A coalition of gun ownership groupsand three Wayne County residentsfiled suit last week against Wayne County Clerk Cathy Garrett, alleging Michigan’s largest county is slow in processing concealed pistol license applications and renewals, even by pandemic standards.
CPL applicants in Wayne County have been faced with long waits of a year or more for an appointment, advocates say.
“We want the court to order the clerk to do her job,” said Terry Johnson, a Detroit-based attorney for Michigan Open Carry, Inc., one of the groups bringing the suit. “The clerk hasn’t stopped doing the functions required by her job, except for the processing of CPLs.”
The lawsuit claims Garrett’s office stopped processing licenses and renewals on Feb. 21 and that her office previously took about 14 months to process applications while other Michigan counties take about two months.
“To the best of the plaintiffs’ knowledge and belief, no other county clerk in the state of Michigan is denying or delaying the acceptance of application, the refusal of administration of oath to their county residents who apply for a CPL, nor renewal of their county residents CPL permits,” according to the suit.
The Michigan Coalition for Responsible Gun Owners, Inc., Michigan Gun Owners, Inc., Stephanie Waters, Sam Ditzhazy and Derek Younce are also suing.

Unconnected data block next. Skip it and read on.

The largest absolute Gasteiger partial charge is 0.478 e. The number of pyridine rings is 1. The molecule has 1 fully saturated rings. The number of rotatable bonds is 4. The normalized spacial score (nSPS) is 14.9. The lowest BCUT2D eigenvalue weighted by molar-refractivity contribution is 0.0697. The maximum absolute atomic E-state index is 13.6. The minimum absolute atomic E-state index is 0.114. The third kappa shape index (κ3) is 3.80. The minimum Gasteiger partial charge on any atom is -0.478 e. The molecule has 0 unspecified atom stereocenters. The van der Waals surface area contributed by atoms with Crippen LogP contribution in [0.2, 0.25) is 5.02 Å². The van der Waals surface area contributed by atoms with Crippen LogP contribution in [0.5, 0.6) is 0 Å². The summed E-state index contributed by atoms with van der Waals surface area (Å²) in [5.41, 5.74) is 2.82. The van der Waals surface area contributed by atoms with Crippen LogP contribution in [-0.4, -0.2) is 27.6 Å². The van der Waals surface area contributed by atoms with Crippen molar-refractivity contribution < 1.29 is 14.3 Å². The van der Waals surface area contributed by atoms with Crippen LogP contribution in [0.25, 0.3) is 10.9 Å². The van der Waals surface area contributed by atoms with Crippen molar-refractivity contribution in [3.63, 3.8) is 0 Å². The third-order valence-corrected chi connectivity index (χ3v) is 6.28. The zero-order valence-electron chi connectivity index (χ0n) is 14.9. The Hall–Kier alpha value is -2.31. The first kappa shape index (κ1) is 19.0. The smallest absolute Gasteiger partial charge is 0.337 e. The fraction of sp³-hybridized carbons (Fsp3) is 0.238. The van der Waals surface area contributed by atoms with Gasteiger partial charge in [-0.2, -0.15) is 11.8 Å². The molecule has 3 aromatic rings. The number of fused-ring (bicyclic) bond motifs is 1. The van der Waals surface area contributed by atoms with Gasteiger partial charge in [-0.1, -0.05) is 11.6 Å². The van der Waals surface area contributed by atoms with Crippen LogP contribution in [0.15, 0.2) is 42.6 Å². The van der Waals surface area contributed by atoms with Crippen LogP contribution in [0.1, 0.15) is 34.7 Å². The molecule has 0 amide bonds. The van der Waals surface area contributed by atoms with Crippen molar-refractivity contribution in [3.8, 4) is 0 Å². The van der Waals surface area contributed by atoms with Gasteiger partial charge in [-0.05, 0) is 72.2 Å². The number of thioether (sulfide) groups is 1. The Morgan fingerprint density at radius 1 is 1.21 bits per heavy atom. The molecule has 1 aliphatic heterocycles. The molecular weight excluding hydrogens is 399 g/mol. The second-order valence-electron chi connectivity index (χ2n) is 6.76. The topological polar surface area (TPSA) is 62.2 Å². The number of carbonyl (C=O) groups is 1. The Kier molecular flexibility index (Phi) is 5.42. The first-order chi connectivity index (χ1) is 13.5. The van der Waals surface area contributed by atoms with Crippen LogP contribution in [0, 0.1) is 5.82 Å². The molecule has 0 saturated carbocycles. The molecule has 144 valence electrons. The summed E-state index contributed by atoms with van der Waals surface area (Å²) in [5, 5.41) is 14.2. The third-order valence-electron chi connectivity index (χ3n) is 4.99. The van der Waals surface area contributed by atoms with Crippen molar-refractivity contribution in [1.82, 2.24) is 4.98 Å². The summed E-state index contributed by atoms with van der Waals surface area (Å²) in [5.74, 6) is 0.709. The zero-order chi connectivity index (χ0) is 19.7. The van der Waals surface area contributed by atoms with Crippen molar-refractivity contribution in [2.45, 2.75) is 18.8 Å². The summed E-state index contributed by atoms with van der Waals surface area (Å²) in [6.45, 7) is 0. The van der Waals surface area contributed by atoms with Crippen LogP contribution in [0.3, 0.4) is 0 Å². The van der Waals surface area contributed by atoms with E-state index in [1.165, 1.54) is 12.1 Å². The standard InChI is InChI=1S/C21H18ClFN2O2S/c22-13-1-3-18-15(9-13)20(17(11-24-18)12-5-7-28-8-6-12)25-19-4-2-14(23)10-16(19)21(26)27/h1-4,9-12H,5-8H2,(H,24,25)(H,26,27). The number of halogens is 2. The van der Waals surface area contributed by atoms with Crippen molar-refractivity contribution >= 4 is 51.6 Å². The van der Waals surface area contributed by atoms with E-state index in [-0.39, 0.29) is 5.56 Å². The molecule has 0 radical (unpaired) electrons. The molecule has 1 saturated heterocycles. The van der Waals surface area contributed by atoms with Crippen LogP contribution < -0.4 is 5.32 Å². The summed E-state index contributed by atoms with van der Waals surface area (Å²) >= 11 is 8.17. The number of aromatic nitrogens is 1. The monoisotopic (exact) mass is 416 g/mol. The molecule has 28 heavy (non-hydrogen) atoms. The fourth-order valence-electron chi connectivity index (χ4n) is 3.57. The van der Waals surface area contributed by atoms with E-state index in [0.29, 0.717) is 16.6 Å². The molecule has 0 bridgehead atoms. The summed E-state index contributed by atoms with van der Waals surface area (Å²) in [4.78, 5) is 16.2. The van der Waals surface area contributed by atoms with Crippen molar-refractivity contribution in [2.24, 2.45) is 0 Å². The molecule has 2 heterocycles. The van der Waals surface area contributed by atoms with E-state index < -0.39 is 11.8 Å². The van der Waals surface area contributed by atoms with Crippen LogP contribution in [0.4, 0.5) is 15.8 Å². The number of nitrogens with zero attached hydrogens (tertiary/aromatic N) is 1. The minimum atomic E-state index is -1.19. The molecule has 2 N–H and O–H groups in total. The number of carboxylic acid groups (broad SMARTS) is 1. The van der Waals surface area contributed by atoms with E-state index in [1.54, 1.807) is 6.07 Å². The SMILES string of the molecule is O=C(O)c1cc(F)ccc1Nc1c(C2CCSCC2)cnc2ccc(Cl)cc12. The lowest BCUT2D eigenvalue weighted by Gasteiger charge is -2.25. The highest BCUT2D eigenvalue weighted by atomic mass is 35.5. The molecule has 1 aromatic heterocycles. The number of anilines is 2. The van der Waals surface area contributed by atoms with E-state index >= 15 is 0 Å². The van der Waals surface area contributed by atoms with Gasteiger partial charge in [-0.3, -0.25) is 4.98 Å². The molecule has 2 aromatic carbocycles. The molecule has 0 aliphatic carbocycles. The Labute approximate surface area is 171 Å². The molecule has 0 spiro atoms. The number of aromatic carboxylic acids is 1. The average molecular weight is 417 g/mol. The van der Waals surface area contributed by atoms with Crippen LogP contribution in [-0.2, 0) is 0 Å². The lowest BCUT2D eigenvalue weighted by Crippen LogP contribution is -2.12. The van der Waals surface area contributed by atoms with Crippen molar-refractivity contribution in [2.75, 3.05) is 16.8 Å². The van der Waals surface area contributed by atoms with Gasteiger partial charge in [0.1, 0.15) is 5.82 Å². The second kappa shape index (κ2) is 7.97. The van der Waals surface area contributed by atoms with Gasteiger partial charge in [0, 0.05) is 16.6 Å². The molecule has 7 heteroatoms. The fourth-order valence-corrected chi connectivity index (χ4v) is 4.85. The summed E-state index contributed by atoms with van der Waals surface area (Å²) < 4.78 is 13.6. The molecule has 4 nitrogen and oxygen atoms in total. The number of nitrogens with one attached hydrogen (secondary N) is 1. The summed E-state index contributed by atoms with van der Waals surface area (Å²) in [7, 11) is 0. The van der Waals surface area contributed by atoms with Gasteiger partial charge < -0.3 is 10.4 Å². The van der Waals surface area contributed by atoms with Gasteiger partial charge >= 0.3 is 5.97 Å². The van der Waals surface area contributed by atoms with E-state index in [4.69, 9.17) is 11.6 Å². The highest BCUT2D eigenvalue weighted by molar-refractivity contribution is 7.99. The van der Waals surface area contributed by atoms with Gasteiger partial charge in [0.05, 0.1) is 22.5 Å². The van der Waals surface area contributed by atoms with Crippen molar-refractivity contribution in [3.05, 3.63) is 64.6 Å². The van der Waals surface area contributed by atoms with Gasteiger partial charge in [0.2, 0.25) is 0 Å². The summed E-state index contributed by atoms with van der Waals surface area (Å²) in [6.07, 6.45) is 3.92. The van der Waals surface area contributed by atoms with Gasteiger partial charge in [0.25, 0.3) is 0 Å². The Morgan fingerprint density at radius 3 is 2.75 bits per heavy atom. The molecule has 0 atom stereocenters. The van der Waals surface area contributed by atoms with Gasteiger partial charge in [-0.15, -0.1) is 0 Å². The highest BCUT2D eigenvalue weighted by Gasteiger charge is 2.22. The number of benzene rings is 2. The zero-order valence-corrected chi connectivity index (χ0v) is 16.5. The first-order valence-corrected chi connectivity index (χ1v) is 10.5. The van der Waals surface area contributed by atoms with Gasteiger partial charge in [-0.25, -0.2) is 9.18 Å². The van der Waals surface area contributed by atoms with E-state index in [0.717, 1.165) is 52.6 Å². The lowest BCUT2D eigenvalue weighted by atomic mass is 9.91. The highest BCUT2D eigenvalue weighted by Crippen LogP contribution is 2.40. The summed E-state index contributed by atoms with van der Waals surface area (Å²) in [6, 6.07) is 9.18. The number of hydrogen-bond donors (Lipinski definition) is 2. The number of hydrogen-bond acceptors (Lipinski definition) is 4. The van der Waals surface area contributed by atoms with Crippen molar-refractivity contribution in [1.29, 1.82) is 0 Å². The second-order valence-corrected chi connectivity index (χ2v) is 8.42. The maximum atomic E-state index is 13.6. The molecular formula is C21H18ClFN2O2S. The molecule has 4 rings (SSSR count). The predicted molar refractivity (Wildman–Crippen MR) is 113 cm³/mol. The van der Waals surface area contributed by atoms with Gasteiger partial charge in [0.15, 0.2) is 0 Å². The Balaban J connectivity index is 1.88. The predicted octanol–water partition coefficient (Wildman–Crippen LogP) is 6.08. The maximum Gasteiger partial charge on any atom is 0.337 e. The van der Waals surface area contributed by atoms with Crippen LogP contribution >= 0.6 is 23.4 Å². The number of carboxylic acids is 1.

While the clerk’s office declined to comment on the lawsuit, a lack of staffing at the CPL call center was discussed by a Wayne County Commission committee last week.
The Wayne County clerk’s website on Tuesday indicated its scheduling system for concealed pistol licenses is down and encourages applicants to “check back in the coming weeks.”
When a CPL applicant applies for a license, they file the application in-person at the clerk’s office. They sign the application under oath, have their picture taken, pay the fee of $100, and leave with a receipt, said Detroit firearms instructor Rick Ector. CPL applicants also need to be fingerprinted separately.
Ector said he has taught gun safety to thousands of would-be CPL applicants.
“It’s bad for business,” Ector said of the delays. “And it’s really disappointing for students who finally decided to take the steps to get a license.”
Michigan law makes no distinction between former CPL holders with expired licenses, and would-be licensees who haven’t applied yet, Ector said. This puts licensees nearing expiration at risk, he said.
“We all understand there are delays with Covid,” Johnson said. “But if this was marriage licenses or divorces that weren’t being processed, would we really be having this conversation?”
Johnson said his concern is not merely about firearms. People who carry stun guns in Michigan need CPLs too.
And he said the concern is not merely about personal safety, either, but also livelihood.
“What about people who work in security jobs?” Johnson asked. “What about reserve officers waiting for their licenses, so they can go protect their communities?”